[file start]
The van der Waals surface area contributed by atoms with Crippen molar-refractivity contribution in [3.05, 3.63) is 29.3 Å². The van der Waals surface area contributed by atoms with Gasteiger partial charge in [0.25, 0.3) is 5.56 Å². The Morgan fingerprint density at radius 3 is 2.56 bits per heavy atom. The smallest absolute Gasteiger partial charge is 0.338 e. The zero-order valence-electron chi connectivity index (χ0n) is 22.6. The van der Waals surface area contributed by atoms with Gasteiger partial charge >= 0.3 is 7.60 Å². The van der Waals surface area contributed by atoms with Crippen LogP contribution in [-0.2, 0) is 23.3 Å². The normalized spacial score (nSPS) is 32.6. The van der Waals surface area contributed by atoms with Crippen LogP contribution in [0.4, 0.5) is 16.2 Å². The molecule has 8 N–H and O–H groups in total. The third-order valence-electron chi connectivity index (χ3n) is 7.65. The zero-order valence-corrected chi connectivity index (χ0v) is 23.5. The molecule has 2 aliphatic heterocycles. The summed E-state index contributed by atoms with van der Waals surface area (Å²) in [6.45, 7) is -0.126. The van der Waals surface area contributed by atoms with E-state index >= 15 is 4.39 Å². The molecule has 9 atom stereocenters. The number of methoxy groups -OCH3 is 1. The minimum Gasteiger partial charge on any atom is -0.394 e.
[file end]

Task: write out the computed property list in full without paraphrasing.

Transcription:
The van der Waals surface area contributed by atoms with Crippen molar-refractivity contribution in [3.05, 3.63) is 29.3 Å². The van der Waals surface area contributed by atoms with Gasteiger partial charge in [0.25, 0.3) is 5.56 Å². The Morgan fingerprint density at radius 3 is 2.56 bits per heavy atom. The smallest absolute Gasteiger partial charge is 0.338 e. The zero-order valence-electron chi connectivity index (χ0n) is 22.6. The van der Waals surface area contributed by atoms with Gasteiger partial charge >= 0.3 is 7.60 Å². The van der Waals surface area contributed by atoms with Crippen LogP contribution in [-0.2, 0) is 23.3 Å². The normalized spacial score (nSPS) is 32.6. The van der Waals surface area contributed by atoms with Crippen LogP contribution in [0.4, 0.5) is 16.2 Å². The molecule has 8 N–H and O–H groups in total. The third-order valence-electron chi connectivity index (χ3n) is 7.65. The zero-order valence-corrected chi connectivity index (χ0v) is 23.5. The molecule has 2 aliphatic heterocycles. The summed E-state index contributed by atoms with van der Waals surface area (Å²) in [6.45, 7) is -0.126. The van der Waals surface area contributed by atoms with E-state index >= 15 is 4.39 Å². The molecule has 9 atom stereocenters. The number of methoxy groups -OCH3 is 1. The minimum Gasteiger partial charge on any atom is -0.394 e.